Thursday, March 15, 2018

HoCo Board of Education: Grading the Candidate Questionnaires.(Part One)

Some ground rules/guiding principles:

1.       The focus of this essay is on exploring- briefly- how well each BoE candidate fared in terms of crafting a questionnaire response that appeals to the electorate.  Will their replies help them earn votes or no?

2.       It is not about grading the candidates themselves. This isn’t an endorsement post.

3.       I will be assessing communications as much as policy, so the grades should not be perceived to be based on support for, or opposition to, any particular policy stance. Again, see Point One (above).

4.       I don’t give A+ grades.

With that said, here are (in no particular order) some topline reflections on the completed Andrews Questionnaires:

1.       Timothy Hamilton.  Incomplete.  Did not respond to the survey.  On an unrelated note, he established a Twitter account for this “campaign.”  It has one lonely tweet.  He and Ian Bradley Moller-Knudsen must be off strategizing…somewhere.

2.       Sabina Taj.  A.  Bearing in mind audience, context, and purpose, I think Ms. Taj’s questionnaire was very focused from a messaging perspective. Her treatment of equity was thoughtful, demonstrating a depth of knowledge on the topic.  I think there was an appropriate balance in terms of addressing the needs and interests of various stakeholder populations.  She conveyed her qualifications in a way that linked to her background to specific outcomes and topics about which voters care.  I believe her “healthy schools, healthy students” articulation of that priority (Question 8) is a well-constructed point of differentiation.

3.       Jen Mallo.  A-.  Her questionnaire reflects both her serious credentials and that she has given a great deal of thought to challenges and potential solutions, with her responses to the budget and financing issues (Question 4) being a high-water mark.  The 12-point Equity response (Question 6) she wrote works better as a speech.  That said, the “cultural competency” verbiage and other language revealed a very reflective, comprehensive grasp of equity.  I am certain the “Teacher Empowerment” priority will appeal to considerable swathes of the electorate.  Compared head-to-head, I think Taj’s handling of equity (and related solutions) was slightly stronger than Mallo’s.   

4.       Mavourene Robinson.  B+.  I would have liked to have seen more detail on Question 4 regarding “operational efficiencies.”  Some examples would have been helpful here.  Another sentence (growth areas, perhaps?)  on Dr. Martirano would have been nice, just to get a forward-looking sense of what Ms. Robinson thinks Dr. Martirano should be focused on in year two (and beyond).  Granted, Mallo’s response on that question (Question 5) was similar in length but it seemed slightly more detailed. I think Ms. Robinson’s thoughts on equity raise more questions than answers (“conduct personal research”).  Being fairly well-informed on the equity issue – I get Mrs. Robinson’s point-of-view but it sounds as though she is attempting to strike a balance where one doesn’t need to be struck.  I think the “unwise programmatic investments” statement is a bit of a straw man argument. Even some policy attentive voters might wonder where she really comes down on equity policies, based on the response she crafted here.  Her top three priorities, essentially, boil down to identifying and rectifying inefficiencies, advocacy, and dialogue/relationship building.  It seems like that third point could be consolidated with the second into one mega-point: Advocacy and Engagement.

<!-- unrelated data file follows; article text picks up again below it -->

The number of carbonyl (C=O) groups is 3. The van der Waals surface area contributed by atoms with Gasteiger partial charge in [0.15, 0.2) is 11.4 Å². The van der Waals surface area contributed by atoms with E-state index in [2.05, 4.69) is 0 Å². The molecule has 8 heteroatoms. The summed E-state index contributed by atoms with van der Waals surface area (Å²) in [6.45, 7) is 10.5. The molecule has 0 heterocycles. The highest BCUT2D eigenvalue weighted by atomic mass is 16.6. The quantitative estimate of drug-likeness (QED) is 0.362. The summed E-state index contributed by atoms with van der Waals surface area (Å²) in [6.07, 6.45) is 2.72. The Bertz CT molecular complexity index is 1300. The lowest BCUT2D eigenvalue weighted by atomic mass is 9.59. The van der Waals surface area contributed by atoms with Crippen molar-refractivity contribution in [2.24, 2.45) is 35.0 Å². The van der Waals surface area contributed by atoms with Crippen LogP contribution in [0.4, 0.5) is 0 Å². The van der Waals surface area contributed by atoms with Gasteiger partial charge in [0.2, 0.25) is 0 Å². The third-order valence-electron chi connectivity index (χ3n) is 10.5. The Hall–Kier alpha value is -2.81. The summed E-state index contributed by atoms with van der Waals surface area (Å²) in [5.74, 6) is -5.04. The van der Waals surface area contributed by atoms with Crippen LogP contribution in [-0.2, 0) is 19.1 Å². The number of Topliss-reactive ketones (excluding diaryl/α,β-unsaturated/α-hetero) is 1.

5.       Robert Miller.  B-.  Mr. Miller, being candid here, can be a little prolix in his responses.  Oddly enough, his reply was not the longest submitted (more on this later). But let’s get back on track regarding political communications.  His handling of the responsibilities question (Question 2) was a long bullet pointed list of duties…not an ideal presentation.  On Question 4, the budgeting and finance issue, he writes about waste (bringing to mind the old joke about there being a budget line item called “waste, fraud, and abuse”), but I don’t think he handled the safety argument well, particularly in these times.  While he was clear to caveat his point by calling for a review of security to ascertain what is truly effective, the line “saving money in the area of security” simply does not read well.  Yes, the rest of the sentence modifies the point, but the eyebrows have already been raised.  Again, I would have liked to have seen a bit more on his thoughts on Dr. Martirano, since he opened the door on how the Superintendent hasn’t satisfied everyone, including him (well…how so?).  I think his treatment of equity had an oddly defeatist tone, especially his second paragraph (Question 6).  Granted, some may argue that he was being pragmatic, and he does go on to list some solutions but I think his tonality here might be off-putting to some voters.  His overcrowding thoughts are detailed…but the handling of transferred students, I don’t know.  There might be some unintended consequences stemming from such a policy, if implemented.  Finally, his priorities are very much centered “in the classroom,” which is understandable, given his background.   That said, I wonder if voters this cycle – given what is going on in HoCo schools - might want/expect candidates to have systemic fiscal issues as a top priority.

Look for Part 2 (most likely of 3) soon.

In solidarity.

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